Conservatives and libertarians have been debating among themselves the idea of letting people take some of their Social Security benefits early: As new parents they could get money from the government to finance time off work, in return for delaying their receipt of Social Security benefits for a financially equivalent amount of time.
The other day I argued here that some righties are making criticisms of this idea that apply equally to the old idea, nearly universally applauded by conservatives and libertarians, of personal Social Security accounts. Maybe, I suggested, they should take another look at the paid-leave idea. Veronique de Rugy has responded. But her points all fall into one of two categories: Either they misdescribe the personal-accounts idea or they simply restate arguments against paid leave that, as I already pointed out, apply equally to the personal-accounts idea.
Her arguments that paid leave would be a new entitlement, that politicians could refuse to deliver the spending restraint used to pay for it, and that it speeds the insolvency of the Social Security trust fund are all, as I originally noted, arguments that apply at least as much to personal accounts. Introducing personal accounts would speed the trust fund’s insolvency a lot more than family leave, since the numbers involved are much larger; and this effect of personal accounts was central to the argument that liberals made against personal accounts.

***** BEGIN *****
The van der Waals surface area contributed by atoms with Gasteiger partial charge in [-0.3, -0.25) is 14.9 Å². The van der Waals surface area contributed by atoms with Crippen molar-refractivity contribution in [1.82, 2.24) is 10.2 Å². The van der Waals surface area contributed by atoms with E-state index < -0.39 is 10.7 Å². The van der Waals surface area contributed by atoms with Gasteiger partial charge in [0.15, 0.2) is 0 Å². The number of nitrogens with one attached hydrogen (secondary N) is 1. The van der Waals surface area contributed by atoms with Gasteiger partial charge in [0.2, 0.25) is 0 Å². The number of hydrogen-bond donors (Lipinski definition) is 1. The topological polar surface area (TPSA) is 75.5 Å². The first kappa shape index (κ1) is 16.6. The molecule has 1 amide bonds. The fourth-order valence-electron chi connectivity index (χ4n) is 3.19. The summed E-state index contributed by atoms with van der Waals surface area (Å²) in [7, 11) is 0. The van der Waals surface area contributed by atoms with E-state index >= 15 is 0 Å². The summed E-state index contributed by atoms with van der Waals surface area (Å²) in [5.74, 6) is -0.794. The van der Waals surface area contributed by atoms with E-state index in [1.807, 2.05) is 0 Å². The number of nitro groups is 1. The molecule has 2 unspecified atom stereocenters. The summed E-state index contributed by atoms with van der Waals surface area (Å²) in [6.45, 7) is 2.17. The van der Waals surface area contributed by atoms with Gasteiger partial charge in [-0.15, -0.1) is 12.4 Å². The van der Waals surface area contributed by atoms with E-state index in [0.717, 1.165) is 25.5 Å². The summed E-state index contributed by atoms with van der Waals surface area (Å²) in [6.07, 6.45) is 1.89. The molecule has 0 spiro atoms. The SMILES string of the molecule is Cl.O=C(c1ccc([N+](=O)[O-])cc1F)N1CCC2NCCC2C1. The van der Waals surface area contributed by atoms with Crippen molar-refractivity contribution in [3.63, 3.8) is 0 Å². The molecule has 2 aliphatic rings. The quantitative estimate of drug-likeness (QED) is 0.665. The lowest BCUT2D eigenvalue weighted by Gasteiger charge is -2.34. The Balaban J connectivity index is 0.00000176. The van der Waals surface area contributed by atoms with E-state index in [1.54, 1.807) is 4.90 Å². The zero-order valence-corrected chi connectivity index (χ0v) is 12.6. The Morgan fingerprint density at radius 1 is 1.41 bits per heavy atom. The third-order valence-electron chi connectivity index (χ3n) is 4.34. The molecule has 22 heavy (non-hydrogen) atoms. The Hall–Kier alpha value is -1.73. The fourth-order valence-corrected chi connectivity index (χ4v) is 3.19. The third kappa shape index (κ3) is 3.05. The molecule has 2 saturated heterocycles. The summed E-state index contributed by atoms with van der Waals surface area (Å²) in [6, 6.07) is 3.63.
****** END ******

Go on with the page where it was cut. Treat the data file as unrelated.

De Rugy leaves the misimpression that personal accounts, by themselves, would make Social Security more solvent. That’s false. They would only reduce the program’s long-run fiscal shortfall if they were combined with changes to the program’s existing benefits—if, for example, young people gave up some of those benefits in return for having the ability to put some of their payroll taxes in personal accounts. Even then, there would be a medium-term financing issue, since people would be effectively trading future benefits for an account today. It is the exact same financing issue de Rugy decries when it comes to the paid-leave idea, only bigger.